In 138 NHL games, all of which have come with the Bruins, Rask has compiled a 66-45-16 record with 16 shutouts, a .927 save percentage and a 2.15 goals against average. The 26-year-old has appeared in 35 postseason games for the Bruins, amassing a 21-14 record, while posting a 2.15 GAA and a .930 save percentage with three shutouts.
Prior to joining Boston, Rask spent the majority of two seasons with the Providence Bruins (AHL) from 2007-09, amassing a record of 60-33-6 with a 2.42 GAA and .910 save percentage. In his rookie season with Providence in 2007-08, Rask finished the season tied for fifth in wins (27) and the following year was tied for second (33).
The 6-foot-3, 185-pound native of Tampere, Finland, was selected in the first round (21st overall) of the 2005 NHL draft by the Maple Leafs. The Bruins acquired Rask from the Maple Leafs in exchange for Andrew Raycroft on June 24, 2006.
Mike Petraglia contributed to this report.
|Don Cherry on D&C: Tyler Seguin ‘one step away from being a superstar’||07.08.13 at 10:55 am ET|
Hockey Night in Canada legend Don Cherry joined Dennis & Callahan on Monday morning to talk about the Bruins’ trade of Tyler Seguin to the Stars.
Cherry remains high on Seguin, despite the Bruins losing patience with him.
“Something must have happened there to get rid of a kid like that,” Cherry said after reviewing Seguin’s statistics. “I’m sure he’s going to go to Dallas, he’s going to play center, and look out — I’m telling you, this kid is one step away from being a superstar. You’ll see next year. But hey, he got in the bad book somehow.
“You have to watch. The Bruins have a real image of being tough — tough to play against. Nineteen Canadians on the club, and every one of them are rough guys. ‘¦ So, they have to watch that they don’t lose that little grit. Because most teams are afraid to go in and play Boston.”
As for reports that Seguin was too immature off the ice, Cherry said he can understand how a 21-year-old would want to spend some time out on the town.
“Look, I don’t know what happened. But I’m just saying I know I’d go out, if I was 21 years old after a game I would go to a bar, too,” Cherry said, questioning why the off-ice issues became public.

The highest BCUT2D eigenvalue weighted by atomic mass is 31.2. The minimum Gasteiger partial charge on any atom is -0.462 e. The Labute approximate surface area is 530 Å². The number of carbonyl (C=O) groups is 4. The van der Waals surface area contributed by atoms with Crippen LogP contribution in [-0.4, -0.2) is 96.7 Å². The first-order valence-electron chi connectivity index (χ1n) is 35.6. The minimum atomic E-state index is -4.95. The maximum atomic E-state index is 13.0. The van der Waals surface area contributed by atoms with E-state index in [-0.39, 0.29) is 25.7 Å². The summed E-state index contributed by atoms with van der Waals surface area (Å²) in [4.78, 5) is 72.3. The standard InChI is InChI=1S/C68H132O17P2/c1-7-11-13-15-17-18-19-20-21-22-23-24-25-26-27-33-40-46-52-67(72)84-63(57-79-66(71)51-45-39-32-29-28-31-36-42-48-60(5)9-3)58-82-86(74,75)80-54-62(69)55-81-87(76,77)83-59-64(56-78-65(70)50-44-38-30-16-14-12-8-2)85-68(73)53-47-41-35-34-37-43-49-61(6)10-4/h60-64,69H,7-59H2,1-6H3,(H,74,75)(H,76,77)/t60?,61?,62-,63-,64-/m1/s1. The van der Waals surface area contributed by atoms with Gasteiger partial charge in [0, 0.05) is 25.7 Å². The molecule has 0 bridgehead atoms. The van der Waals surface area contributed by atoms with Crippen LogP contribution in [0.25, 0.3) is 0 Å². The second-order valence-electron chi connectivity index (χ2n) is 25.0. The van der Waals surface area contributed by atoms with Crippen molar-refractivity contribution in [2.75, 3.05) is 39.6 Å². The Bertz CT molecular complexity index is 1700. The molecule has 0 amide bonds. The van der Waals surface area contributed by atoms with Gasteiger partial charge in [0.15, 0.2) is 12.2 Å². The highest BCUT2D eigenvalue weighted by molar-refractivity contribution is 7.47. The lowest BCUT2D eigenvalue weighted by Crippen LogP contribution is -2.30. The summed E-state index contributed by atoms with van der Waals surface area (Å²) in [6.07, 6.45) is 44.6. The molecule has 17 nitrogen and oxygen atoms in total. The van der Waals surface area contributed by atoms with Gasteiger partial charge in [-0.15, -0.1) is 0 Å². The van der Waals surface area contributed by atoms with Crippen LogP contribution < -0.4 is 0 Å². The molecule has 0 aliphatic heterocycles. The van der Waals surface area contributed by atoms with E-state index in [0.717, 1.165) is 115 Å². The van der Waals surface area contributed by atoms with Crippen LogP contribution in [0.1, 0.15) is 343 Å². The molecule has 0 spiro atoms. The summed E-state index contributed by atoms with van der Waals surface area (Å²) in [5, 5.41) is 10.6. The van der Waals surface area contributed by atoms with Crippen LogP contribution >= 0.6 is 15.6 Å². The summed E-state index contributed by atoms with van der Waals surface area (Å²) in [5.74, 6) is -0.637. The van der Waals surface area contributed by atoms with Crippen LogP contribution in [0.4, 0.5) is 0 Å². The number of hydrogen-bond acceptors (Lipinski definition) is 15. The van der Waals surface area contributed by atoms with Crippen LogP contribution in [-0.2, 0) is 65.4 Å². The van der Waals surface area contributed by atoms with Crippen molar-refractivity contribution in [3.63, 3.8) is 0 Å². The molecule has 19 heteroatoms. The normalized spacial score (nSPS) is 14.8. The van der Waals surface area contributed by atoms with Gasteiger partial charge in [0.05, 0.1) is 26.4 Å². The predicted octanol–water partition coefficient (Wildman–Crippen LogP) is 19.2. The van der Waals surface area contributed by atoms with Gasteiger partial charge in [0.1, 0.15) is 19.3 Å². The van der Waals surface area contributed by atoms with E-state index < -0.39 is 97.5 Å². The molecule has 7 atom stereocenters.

Added Cherry: “If a guy can get me 30 goals on right wing, and he’s a natural center, and he’s a little problem off the ice, I wouldn’t mind that. I’d try to settle that out a little. ‘¦ Listen, the Bruins were in the finals. They did pretty good, so [Peter] Chiarelli must be doing something right. But you’re asking me my opinion, I would have never given up on a -year-old kid that got 30 goals the year before playing in his wrong position.”
|Tuukka Rask expected to sign new contract soon||07.03.13 at 10:43 am ET|
Bruins general manager Peter Chiarelli said Wednesday in a pre-free agency conference call that he is “confident” that the team will have a signed with Tuukka Rask “in short order,” and when asked whether it would be before or after free agency opens, Chiarelli replied, “I would think before.”
The GM said that he has a “placeholder number that he can work around” cap-wise if Rask isn’t signed when free agency opens, as Rask will likely take up the majority of the team’s available cap space. He could very likely sign a deal that makes him the highest-paid goaltender in the league (Pekka Rinne makes $7 million a year). Rask is a restricted free agent, so the only risk the Bruins run if they don’t sign him by Friday is that another club would sign him to an offer sheet, which the B’s would then have to match or lose the player in exchange for draft picks.
As far as the rest of free agency goes, Chiarelli said the Bruins’ priority is to rebuild the right side of their offense after losing their top two right wingers in Nathan Horton and Jaromir Jagr. Chiarelli told Jagr after the season that the Bruins would not be re-signing him, but he admitted Wednesday that they’ve thought of “circling back” to the 41-year-old since Horton told them he would not be returning. The right wing position will be addressed either in free agency or via trade, as the GM said there are “a couple” of trades the team is looking at.